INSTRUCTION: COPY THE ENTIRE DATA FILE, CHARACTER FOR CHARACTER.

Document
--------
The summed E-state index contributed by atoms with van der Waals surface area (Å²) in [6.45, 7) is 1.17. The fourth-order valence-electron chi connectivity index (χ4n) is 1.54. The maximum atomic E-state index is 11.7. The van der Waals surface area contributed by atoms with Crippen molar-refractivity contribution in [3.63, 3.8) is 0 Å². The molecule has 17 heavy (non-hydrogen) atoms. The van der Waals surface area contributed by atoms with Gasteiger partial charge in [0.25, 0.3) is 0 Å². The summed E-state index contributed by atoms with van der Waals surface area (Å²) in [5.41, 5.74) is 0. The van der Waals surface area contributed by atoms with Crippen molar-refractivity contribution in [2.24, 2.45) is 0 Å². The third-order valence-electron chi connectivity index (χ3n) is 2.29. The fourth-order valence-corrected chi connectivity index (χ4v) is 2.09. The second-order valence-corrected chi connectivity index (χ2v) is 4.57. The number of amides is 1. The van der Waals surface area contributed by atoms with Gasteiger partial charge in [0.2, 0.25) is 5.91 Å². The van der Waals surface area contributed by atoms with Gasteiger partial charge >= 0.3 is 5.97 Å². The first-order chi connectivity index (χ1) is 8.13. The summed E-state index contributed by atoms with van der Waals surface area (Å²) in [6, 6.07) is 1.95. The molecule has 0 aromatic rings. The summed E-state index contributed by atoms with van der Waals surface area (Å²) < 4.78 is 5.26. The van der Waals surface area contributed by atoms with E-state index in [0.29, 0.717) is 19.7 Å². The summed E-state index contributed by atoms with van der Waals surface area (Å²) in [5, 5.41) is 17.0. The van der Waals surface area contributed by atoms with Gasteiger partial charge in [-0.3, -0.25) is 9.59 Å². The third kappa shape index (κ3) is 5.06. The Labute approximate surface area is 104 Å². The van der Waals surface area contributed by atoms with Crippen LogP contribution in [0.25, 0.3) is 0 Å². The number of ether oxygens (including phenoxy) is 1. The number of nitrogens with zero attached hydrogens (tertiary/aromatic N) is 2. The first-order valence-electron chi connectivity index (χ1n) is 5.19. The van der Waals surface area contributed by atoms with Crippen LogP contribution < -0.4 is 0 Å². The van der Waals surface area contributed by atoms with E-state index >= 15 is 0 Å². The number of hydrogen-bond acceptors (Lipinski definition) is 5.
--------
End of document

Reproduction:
The summed E-state index contributed by atoms with van der Waals surface area (Å²) in [6.45, 7) is 1.17. The fourth-order valence-electron chi connectivity index (χ4n) is 1.54. The maximum atomic E-state index is 11.7. The van der Waals surface area contributed by atoms with Crippen molar-refractivity contribution in [3.63, 3.8) is 0 Å². The molecule has 17 heavy (non-hydrogen) atoms. The van der Waals surface area contributed by atoms with Gasteiger partial charge in [0.25, 0.3) is 0 Å². The summed E-state index contributed by atoms with van der Waals surface area (Å²) in [5.41, 5.74) is 0. The van der Waals surface area contributed by atoms with Crippen molar-refractivity contribution in [2.24, 2.45) is 0 Å². The third-order valence-electron chi connectivity index (χ3n) is 2.29. The fourth-order valence-corrected chi connectivity index (χ4v) is 2.09. The second-order valence-corrected chi connectivity index (χ2v) is 4.57. The number of amides is 1. The van der Waals surface area contributed by atoms with Gasteiger partial charge in [0.2, 0.25) is 5.91 Å². The van der Waals surface area contributed by atoms with Gasteiger partial charge >= 0.3 is 5.97 Å². The first-order chi connectivity index (χ1) is 8.13. The summed E-state index contributed by atoms with van der Waals surface area (Å²) in [6, 6.07) is 1.95. The molecule has 0 aromatic rings. The summed E-state index contributed by atoms with van der Waals surface area (Å²) < 4.78 is 5.26. The van der Waals surface area contributed by atoms with E-state index in [0.29, 0.717) is 19.7 Å². The summed E-state index contributed by atoms with van der Waals surface area (Å²) in [5, 5.41) is 17.0. The van der Waals surface area contributed by atoms with Gasteiger partial charge in [-0.3, -0.25) is 9.59 Å². The third kappa shape index (κ3) is 5.06. The Labute approximate surface area is 104 Å². The van der Waals surface area contributed by atoms with Crippen LogP contribution in [0.25, 0.3) is 0 Å². The number of ether oxygens (including phenoxy) is 1. The number of nitrogens with zero attached hydrogens (tertiary/aromatic N) is 2. The first-order valence-electron chi connectivity index (χ1n) is 5.19. The van der Waals surface area contributed by atoms with Crippen LogP contribution < -0.4 is 0 Å². The van der Waals surface area contributed by atoms with E-state index >= 15 is 0 Å². The number of hydrogen-bond acceptors (Lipinski definition) is 5.